People sometimes ask me what I wear at home, on the days when I don’t go out. It’s true that sometimes I’ll wear a full suit and tie, even if nobody is going to see me all day - there is something mind-focusing about being dressed-up for work. An outfit can give purpose to a day (consequently, I would think exercise best done privately in a nude or semi-nude state, so the mind can focus on the disaster you’re trying to remodel - not that I exercise, of course.)
But in the hot summer months (when it’s not sweltering and I reach for my kurta,) I have something approaching a uniform: white linen or cotton trousers, a slightly looser-than-usual linen shirt in various colors, and a silk neck scarf. To be clear, this is not an ascot - it’s a less formal thing. I fold it into a triangle, then refold it into a strip, wrap it around my throat, and knot it twice then tuck the ends in. I might fuss with the knots a bit to make sure the right bit of color and pattern comes out.
The advantages of a neck scarf are manifold: in pure material and aesthetic terms, silk has a lovely textural contrast to linen. Not having to button your top button or encumber your throat with a tie or bow tie is a blessing in the summer, and best of all the scarf does extra duty absorbing sweat from your neck and providing a barrier between gland and collar.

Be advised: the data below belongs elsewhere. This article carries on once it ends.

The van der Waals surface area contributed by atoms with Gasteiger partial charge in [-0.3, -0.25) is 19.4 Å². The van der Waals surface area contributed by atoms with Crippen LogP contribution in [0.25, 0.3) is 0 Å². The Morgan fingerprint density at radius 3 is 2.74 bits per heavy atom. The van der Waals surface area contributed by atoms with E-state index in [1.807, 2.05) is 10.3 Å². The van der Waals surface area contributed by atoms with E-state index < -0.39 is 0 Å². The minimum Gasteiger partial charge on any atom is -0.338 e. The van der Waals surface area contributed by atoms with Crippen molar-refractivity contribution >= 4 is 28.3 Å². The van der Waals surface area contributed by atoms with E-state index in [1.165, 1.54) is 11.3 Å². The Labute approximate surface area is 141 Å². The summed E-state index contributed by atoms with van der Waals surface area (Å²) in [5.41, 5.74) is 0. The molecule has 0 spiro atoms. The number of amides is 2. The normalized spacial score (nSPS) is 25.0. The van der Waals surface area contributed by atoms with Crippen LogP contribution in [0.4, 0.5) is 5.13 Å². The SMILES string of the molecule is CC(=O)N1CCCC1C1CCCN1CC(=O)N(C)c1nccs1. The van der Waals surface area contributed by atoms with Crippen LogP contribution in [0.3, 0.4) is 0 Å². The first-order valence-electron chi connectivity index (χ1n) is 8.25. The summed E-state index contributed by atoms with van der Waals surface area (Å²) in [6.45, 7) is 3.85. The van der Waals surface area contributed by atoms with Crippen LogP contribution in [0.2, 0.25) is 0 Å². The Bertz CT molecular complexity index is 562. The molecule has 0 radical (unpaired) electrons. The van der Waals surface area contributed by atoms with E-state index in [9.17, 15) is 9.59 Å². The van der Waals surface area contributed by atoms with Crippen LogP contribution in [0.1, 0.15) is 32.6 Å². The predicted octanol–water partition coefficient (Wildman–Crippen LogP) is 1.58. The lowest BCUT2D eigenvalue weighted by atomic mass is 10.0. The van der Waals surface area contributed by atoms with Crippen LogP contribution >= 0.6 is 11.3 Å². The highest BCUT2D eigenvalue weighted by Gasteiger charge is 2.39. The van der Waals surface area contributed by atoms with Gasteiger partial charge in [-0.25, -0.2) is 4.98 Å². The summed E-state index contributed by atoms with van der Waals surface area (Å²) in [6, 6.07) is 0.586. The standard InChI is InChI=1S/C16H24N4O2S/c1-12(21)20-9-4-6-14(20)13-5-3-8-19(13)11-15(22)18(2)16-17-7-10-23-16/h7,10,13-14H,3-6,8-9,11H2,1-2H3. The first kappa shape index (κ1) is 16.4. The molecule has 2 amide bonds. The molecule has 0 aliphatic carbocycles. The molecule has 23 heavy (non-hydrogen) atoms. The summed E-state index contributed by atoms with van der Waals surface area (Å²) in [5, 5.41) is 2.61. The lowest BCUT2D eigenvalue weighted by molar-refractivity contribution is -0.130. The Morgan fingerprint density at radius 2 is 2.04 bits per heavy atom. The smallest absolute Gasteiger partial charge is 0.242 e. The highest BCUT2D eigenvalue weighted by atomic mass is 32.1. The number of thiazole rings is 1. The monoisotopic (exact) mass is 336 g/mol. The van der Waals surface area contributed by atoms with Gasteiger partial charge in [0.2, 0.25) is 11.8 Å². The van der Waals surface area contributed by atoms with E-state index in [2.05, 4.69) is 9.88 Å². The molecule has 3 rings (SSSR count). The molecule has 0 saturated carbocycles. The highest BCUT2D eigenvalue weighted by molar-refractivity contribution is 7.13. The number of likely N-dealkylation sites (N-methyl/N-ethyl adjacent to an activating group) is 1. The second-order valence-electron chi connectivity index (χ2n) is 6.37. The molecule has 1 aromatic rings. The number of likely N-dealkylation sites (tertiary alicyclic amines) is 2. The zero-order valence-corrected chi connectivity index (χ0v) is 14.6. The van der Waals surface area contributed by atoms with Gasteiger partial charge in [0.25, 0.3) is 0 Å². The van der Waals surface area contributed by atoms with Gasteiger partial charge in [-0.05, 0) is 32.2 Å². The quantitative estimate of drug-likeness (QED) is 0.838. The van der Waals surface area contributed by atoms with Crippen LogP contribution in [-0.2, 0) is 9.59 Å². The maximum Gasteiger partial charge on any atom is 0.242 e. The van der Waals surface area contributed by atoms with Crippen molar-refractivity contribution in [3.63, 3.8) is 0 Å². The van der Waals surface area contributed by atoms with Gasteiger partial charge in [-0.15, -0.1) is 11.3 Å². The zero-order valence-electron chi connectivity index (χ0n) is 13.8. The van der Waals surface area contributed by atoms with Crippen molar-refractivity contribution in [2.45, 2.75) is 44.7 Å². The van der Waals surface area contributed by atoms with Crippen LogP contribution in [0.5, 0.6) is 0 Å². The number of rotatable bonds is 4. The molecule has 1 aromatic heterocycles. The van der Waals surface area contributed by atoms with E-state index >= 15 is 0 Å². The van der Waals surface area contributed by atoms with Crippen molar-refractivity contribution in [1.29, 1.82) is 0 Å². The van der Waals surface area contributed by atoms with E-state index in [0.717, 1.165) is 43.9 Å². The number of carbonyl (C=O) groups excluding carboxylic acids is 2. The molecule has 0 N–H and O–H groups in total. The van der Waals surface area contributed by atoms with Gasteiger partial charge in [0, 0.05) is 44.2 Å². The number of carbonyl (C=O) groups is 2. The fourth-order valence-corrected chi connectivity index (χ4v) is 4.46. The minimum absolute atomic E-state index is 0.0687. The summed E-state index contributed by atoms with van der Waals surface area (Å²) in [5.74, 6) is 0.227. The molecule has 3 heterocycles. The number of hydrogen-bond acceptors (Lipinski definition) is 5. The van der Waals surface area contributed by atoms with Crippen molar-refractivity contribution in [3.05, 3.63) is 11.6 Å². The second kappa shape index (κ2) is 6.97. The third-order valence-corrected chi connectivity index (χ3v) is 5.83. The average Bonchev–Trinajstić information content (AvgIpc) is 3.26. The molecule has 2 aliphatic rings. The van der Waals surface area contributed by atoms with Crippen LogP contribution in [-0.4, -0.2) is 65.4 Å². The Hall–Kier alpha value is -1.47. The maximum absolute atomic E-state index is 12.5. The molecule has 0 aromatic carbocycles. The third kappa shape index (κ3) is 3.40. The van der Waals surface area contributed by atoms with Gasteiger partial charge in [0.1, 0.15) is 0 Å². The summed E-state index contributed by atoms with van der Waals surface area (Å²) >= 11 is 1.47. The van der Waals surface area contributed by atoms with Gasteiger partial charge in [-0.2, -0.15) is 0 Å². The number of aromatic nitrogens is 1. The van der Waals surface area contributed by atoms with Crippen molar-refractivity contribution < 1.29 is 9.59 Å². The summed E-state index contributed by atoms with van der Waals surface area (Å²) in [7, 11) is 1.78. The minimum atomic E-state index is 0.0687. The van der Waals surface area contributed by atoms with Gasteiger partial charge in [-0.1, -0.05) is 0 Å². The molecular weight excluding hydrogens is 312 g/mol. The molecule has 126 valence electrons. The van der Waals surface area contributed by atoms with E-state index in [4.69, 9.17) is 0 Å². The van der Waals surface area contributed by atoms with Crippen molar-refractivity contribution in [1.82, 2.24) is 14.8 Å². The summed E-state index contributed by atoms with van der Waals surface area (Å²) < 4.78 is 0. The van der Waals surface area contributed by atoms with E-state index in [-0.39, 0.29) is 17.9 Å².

Almost all of my scarves are vintage, although Hermes, Paul Smith, Drakes, and the Turkish brand Rumisu makes some of the most beautiful scarves around today. And one of the best things about neck scarves is that they’re unimpeachably unisex. Not only does this mean you get an excuse to carouse the women’s department, but it also means you can swap and share them with your partner. It’s the only part of my domestic wardrobe that’s communal (unless you count the leather chaps - but that’s a different matter…)
But the nicest thing about a good scarf are the wonderful prints. It’s a bigger canvas than a tie or a pocket square, and the prints are engineered more often than with those other media. Yes, some scarves are just a repeating pattern, but the better ones are self-contained artworks, and the best even tell a story - perhaps Moby Dick.
The estimable Denver Nicks and I drove an excellent Buick Regal TourX wagon some of the Oregon Trail (well, he drove, I superintended,) and the result is the best damned bit of writing you're ever likely to see on Uproxx:
When asked to list my favorite authors or books, I’m sometimes criticized for not including enough (or indeed any,) women. When I say that it’s because I like funny books, said critics can get pretty angry.